CEDAR CITY, Utah, Dec. 27 - Southern Utah University
President Michael T. Benson and the Thunderbird golf program have made it a Merry
Christmas at Cedar Ridge Golf Course as they have teamed to donate 12,000 new
range balls - complete with the SUU athletic logo - to Cedar Ridge golf
professional John Evans and the facility.
As the SUU golf teams' local home, Cedar Ridge was a logical
beneficiary of the gift, Benson pointed out.
"Given the unselfish relationship the University has enjoyed
with John and Cedar Ridge over the years we felt this was a proper way to say
thank you for their support of our student-athletes and our programs," Benson
said. "We hope to continue this as an annual gesture of thanks from the University
to the community."
The relationship between Cedar Ridge and the SUU golf
program has been beneficial to both through the years, Evans said, pointing out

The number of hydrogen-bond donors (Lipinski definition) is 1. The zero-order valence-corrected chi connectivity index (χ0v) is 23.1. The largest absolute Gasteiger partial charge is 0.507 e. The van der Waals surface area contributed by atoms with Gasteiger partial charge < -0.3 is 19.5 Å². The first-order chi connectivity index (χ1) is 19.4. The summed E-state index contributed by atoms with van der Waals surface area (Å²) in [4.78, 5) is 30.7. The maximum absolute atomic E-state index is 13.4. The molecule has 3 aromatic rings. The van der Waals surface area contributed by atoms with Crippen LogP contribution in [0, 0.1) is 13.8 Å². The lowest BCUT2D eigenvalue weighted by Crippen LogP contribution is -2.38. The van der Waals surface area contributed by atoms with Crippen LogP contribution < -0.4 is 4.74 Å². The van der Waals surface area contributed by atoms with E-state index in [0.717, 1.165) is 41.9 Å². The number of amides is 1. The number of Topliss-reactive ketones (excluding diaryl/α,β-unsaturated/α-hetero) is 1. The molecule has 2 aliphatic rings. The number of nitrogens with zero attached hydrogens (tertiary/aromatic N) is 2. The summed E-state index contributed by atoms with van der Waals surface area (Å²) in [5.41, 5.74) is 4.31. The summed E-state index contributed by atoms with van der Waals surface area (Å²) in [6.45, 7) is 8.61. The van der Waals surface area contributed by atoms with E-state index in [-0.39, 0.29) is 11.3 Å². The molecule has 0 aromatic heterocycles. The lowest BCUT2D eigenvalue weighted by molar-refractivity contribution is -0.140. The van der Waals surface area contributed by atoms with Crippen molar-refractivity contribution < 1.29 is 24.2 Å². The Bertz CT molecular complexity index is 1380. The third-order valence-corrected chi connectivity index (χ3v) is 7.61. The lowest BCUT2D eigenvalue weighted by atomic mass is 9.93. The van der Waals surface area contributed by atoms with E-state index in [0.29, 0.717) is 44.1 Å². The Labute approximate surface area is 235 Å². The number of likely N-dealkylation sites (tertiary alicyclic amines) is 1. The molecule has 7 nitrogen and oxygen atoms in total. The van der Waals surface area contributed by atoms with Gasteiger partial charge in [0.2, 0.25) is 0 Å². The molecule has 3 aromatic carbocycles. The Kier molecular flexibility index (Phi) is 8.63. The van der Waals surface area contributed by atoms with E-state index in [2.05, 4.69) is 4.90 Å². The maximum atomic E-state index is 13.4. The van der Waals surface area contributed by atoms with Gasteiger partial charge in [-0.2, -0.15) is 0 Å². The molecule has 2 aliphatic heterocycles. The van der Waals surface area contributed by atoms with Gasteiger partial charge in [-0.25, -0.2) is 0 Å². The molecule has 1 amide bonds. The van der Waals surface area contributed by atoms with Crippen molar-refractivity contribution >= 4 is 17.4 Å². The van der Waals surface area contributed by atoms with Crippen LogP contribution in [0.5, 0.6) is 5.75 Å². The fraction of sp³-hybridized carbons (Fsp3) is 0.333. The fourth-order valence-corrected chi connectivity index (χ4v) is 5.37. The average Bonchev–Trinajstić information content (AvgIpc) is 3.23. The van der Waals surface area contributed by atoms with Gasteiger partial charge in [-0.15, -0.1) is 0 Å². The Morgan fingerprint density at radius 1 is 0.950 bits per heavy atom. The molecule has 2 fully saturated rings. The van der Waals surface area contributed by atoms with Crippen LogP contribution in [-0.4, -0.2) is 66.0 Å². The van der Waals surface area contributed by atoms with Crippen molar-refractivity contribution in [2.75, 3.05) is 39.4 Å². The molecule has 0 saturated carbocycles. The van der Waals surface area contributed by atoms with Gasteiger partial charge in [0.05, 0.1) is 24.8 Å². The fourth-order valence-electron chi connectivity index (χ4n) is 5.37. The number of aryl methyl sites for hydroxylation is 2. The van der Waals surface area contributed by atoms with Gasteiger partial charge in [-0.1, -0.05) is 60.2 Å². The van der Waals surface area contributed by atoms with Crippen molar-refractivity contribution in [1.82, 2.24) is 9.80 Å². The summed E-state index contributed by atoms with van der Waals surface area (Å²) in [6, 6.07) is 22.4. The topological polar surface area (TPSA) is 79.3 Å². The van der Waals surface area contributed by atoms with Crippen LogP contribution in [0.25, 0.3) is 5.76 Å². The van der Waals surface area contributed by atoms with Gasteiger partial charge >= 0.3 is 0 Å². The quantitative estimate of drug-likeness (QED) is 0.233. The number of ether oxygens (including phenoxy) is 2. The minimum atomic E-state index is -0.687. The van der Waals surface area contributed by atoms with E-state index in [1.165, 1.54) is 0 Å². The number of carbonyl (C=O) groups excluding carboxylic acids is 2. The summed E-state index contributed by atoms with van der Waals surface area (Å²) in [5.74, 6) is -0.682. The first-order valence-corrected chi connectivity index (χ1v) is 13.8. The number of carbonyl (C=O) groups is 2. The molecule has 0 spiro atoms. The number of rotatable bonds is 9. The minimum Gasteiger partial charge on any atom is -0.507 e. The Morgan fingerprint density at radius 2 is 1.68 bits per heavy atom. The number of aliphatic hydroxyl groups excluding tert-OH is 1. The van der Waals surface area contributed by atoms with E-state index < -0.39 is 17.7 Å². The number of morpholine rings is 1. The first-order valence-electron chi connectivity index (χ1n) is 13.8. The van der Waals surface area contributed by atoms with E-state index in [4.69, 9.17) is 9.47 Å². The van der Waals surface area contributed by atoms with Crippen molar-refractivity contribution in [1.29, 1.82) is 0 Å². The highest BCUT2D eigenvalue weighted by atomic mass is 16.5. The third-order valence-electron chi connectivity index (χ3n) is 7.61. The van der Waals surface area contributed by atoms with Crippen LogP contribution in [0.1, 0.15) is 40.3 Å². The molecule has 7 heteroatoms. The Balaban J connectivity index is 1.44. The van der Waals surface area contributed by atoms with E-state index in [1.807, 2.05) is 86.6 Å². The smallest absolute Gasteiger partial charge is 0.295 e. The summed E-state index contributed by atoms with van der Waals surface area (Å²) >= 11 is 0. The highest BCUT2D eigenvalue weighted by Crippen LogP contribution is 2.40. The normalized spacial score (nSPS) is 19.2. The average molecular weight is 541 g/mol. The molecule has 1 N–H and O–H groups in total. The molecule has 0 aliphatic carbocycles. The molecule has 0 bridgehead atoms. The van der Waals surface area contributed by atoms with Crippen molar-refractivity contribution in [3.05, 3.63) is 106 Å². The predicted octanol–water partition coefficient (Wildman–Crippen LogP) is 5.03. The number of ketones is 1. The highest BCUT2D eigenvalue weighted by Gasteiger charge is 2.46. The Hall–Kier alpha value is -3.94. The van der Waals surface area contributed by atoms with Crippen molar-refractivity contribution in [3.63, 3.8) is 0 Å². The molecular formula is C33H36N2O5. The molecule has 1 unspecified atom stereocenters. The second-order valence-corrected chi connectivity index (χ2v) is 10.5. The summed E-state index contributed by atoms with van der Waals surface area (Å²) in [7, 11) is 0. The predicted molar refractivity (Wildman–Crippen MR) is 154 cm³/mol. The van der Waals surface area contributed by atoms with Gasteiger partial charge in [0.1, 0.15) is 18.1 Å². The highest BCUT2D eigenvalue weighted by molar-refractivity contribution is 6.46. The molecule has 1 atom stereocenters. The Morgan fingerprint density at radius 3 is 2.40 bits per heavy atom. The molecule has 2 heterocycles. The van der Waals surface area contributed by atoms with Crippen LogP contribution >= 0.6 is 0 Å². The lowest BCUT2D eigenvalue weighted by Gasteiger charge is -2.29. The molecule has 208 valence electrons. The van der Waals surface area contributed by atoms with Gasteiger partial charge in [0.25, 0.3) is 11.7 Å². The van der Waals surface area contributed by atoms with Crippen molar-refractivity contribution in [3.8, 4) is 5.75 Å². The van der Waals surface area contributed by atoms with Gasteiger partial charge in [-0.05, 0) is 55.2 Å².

that the SUU golf teams have "donated many hours and spent a lot of time
dressing up the golf course, doing the little things that our superintendent
and his crew just don't have the time for.
"Cedar Ridge and Cedar City want to thank the University for
all the things they have done for us over the years," Evans noted. "It's a
privilege for us to have the University's players on our course. We're proud of
the way they represent Cedar City and the University."
"Cedar Ridge has been very supportive of not only our golf
programs, but of many programs at the University," SUU Golf Coach Richard
Church noted. "The staff at Cedar Ridge goes out of its way to host us and other
worthy causes in the community. We're excited about the opportunity to pay a
little back to the course.
"Now, whenever people hit range balls at Cedar Ridge,
they're going to be reminded of SUU," Church added.
Each of the 12,000 Strata balls is adorned with a full-color
version of the familiar SUU T-Bird logo, as well as the familiar black stripes
designating their range-ball status.
Despite their obvious range-ball status, Evans said he won't
be surprised if a few more than normal "disappear" due to their unique
"We lose a lot of range balls every year, to holes and
damage, but I won't be surprised if a few more of these, especially at first,
turn up missing," he said with a smile. "At least when people see them they'll
know where they came from."